It’s 11 AM in Michigan, do I know where my brains are?

Playing through Touzet piano pieces this morning. I listened to Maria Letona play some of these on CD Baby this morning.

I know she did her doctorate on Touzet, but still. I’m not sure she captures what I hear in these pieces. She plays some of them inexplicably fast (the dance I am thinking of is marked Moderato). Once again I find myself on the outside looking in and wondering what the heck is going on.

I’m still working my way through Levine’s book on piano jazz. I am learning a lot actually. Not sure how much I can remember and apply but between Levine’s book, Rob Hodson’s book on Jazz Ensemble interaction and Nesinson’s book on the death of Jazz, I’m beginning to make some sense of how a lot of people look at and perform Jazz. I have always wondered how Jazz keyboard players do it. In the past when I examine what they are playing exactly, it makes musical sense. I had no idea, however, how they arrive at their ideas besides innate musical talent (at least that was my conclusion).

Levine is demystifying Jazz chords for me. His explanations (and also Rob Hodson’s) seem so simple and clear. And I sit down and transpose the patterns he teaches into all keys and then go through the tunes in the real books he suggests. I am able to see how to apply his ideas.

At the same time, I realize my musical world is a bit different from all this.

I trace my interest in Jazz through exposure to several specific musicians In the order I think I was exposed they are:

Charlie Parker

Dave Brubeck

Miles Davis

Duke Ellington.

I found out about Parker through a record my babysitter in Tenessee gave my parents.

I still have it. It’s one of his recordings with orchestra accompaniment, lush and hokey. But Nisenson mentions these recordings as examples of Parker’s best playing. Go figure.

Then I think I heard “Take Five” on the radio. I liked the idea of the time signature and kept my eyes open for Brubeck. I found some sheet music and fell in love with “Blue Rondo a la Turk.” I still love this piece. I’m not sure it’s exactly Jazz but I think it sounds good. Nisenson puts Brubeck in a “one of a kind” category. In other words, he can’t exactly trace his influences and style with the tools that Jazz music historians use. Go figure.

Then I think I bought Mile Davis’s “Bitches Brew.” I think that was my first record of his that I bought. I know that I bought it largely on the cover at Kmart. Kmart was where i bought a lot of records. I seem to remember they were about five dollars and I had the money to do it once in a while. Several of these records ended up influencing my interest in music.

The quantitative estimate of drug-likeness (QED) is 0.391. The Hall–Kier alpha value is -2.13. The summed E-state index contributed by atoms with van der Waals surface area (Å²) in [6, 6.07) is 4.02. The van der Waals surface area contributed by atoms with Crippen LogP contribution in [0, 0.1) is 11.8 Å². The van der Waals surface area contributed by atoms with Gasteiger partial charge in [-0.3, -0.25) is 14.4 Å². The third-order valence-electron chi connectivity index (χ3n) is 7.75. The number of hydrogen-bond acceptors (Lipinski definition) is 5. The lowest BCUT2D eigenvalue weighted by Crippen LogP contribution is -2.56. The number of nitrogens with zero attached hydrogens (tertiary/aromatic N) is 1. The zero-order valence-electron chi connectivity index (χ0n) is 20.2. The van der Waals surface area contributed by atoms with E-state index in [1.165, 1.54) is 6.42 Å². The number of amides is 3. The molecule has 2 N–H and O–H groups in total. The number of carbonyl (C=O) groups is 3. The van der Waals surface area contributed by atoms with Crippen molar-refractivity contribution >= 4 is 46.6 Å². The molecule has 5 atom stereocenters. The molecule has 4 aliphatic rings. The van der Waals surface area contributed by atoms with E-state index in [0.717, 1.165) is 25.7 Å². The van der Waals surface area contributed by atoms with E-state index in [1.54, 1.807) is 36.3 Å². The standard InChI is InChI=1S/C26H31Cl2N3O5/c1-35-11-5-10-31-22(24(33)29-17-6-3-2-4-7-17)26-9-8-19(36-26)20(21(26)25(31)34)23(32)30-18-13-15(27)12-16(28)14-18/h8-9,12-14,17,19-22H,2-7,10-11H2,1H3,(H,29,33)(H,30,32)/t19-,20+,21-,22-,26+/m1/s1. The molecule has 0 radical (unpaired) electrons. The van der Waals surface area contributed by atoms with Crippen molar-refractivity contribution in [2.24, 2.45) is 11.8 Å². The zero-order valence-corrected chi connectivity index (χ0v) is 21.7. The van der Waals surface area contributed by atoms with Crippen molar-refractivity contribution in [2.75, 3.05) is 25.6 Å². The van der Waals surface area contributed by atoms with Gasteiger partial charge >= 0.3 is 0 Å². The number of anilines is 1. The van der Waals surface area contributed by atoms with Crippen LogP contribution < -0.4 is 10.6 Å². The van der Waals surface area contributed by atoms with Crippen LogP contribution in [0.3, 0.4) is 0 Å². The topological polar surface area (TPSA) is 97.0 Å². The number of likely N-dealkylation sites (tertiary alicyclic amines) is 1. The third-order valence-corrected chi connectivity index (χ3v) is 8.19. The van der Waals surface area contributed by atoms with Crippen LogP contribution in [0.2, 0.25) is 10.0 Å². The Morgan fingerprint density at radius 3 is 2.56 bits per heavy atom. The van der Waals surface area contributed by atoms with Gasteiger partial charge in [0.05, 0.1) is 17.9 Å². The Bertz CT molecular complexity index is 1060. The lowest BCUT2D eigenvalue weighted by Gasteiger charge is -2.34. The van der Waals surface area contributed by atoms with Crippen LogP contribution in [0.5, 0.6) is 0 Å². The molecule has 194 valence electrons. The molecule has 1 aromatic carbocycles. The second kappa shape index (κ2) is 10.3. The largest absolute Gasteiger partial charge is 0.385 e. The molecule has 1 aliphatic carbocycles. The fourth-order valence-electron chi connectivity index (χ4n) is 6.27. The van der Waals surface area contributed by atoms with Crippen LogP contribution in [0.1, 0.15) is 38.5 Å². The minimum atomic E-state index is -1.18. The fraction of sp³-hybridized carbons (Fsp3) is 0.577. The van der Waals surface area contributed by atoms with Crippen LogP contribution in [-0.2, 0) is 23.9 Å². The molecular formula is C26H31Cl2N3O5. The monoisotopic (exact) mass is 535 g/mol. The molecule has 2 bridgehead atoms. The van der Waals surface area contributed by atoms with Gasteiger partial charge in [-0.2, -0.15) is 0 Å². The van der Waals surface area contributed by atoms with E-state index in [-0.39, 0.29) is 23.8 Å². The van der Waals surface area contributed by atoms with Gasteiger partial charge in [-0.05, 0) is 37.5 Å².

I bought Leonard Cohen’s first record solely on the cover as well as “Strange Days” by the Doors.

I don’t remember anyone pointing me towards these, just being interested in their covers. Incidentally all of the covers above are the ones that I remember. I went upstairs and actually laid my hands on the old Parker record, as well as Bitches Brew.

Interestingly, I notice that I own a bunch of old Jazz music recordings. As I flipped through my old vinyls I could remember how the records sounded but not when I listened to them. So not only recordings by Ellington and Davis but also Coltrane, Django Reinhardt. I remember in a used shop north of Holten Lake purchasing a bunch of old Jazz records of Thelonious Monk and others. I still have these upstairs. I have a record player but not sure if it works. I should relisten to some of these.

I finished memorizing the first movement of the Haydn piano sonata I have been learning. This is one of his earlier pieces and doesn’t exhibit the form that he and Mozart developed in the last 25 years of the 18th century. But it is one I like. Even though I can remember it all, I am still in the process of solidifying the recall. This is the first thing I can remember memorizing in a long time. It’s been a great process and seems to fit in with what I am learning in the Piano Jazz theory books (believe it or don’t).

I have an upcoming gig on June 8th at LemOnjeLlos. Lately my songs have not been all that interesting to me. I am working on a new song but it is coming slowly. I showed what I have so far to Eileen last night. She said she was surprised that it was an uptempo energetic song. Heh.

Right now I feel more interested in Touzet, Haydn, Bach (I have been playing through his G major English suite and loving it), Brahms and Jazz. But I’m sure I can pull a performance out of my hat. Especially since Jonathon Fegel will be calling the shots. He got the gig and invited me. Initially he said that if I was his warm-up act we could basically spread out over the whole evening. Not sure he’s still thinking that way, but I will be prepared to do my part and hope that I will get to play with Jon and some other people in public.

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